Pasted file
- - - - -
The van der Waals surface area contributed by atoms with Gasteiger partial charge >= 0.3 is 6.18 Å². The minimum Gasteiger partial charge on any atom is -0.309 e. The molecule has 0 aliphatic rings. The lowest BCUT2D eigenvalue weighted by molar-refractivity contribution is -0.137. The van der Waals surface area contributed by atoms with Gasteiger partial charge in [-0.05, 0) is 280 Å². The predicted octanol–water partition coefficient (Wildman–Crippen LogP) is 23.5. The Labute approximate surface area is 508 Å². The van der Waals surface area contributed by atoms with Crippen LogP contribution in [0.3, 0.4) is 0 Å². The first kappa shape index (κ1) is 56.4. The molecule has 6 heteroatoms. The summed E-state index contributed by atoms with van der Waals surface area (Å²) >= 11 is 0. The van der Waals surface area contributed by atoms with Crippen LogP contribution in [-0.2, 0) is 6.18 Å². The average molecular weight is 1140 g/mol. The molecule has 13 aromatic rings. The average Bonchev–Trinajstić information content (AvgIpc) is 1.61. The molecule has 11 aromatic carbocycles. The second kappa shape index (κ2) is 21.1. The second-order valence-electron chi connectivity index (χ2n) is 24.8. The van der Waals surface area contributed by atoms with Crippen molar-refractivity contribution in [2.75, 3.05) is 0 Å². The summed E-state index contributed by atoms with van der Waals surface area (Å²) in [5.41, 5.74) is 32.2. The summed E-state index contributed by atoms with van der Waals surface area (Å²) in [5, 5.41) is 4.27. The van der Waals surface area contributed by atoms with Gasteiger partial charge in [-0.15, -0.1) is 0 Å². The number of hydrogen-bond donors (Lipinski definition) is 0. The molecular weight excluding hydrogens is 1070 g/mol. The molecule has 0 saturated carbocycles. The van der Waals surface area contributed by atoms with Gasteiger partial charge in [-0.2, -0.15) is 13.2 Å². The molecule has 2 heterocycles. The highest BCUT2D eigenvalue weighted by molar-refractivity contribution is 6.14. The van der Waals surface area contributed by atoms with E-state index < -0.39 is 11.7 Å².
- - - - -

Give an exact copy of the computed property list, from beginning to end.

The van der Waals surface area contributed by atoms with Gasteiger partial charge >= 0.3 is 6.18 Å². The minimum Gasteiger partial charge on any atom is -0.309 e. The molecule has 0 aliphatic rings. The lowest BCUT2D eigenvalue weighted by molar-refractivity contribution is -0.137. The van der Waals surface area contributed by atoms with Gasteiger partial charge in [-0.05, 0) is 280 Å². The predicted octanol–water partition coefficient (Wildman–Crippen LogP) is 23.5. The Labute approximate surface area is 508 Å². The van der Waals surface area contributed by atoms with Crippen LogP contribution in [0.3, 0.4) is 0 Å². The first kappa shape index (κ1) is 56.4. The molecule has 6 heteroatoms. The summed E-state index contributed by atoms with van der Waals surface area (Å²) >= 11 is 0. The van der Waals surface area contributed by atoms with Crippen LogP contribution in [-0.2, 0) is 6.18 Å². The average molecular weight is 1140 g/mol. The molecule has 13 aromatic rings. The average Bonchev–Trinajstić information content (AvgIpc) is 1.61. The molecule has 11 aromatic carbocycles. The second kappa shape index (κ2) is 21.1. The second-order valence-electron chi connectivity index (χ2n) is 24.8. The van der Waals surface area contributed by atoms with Crippen molar-refractivity contribution in [2.75, 3.05) is 0 Å². The summed E-state index contributed by atoms with van der Waals surface area (Å²) in [5.41, 5.74) is 32.2. The summed E-state index contributed by atoms with van der Waals surface area (Å²) in [5, 5.41) is 4.27. The van der Waals surface area contributed by atoms with Gasteiger partial charge in [-0.15, -0.1) is 0 Å². The number of hydrogen-bond donors (Lipinski definition) is 0. The molecular weight excluding hydrogens is 1070 g/mol. The molecule has 0 saturated carbocycles. The van der Waals surface area contributed by atoms with Gasteiger partial charge in [-0.2, -0.15) is 13.2 Å². The molecule has 2 heterocycles. The highest BCUT2D eigenvalue weighted by molar-refractivity contribution is 6.14. The van der Waals surface area contributed by atoms with E-state index < -0.39 is 11.7 Å².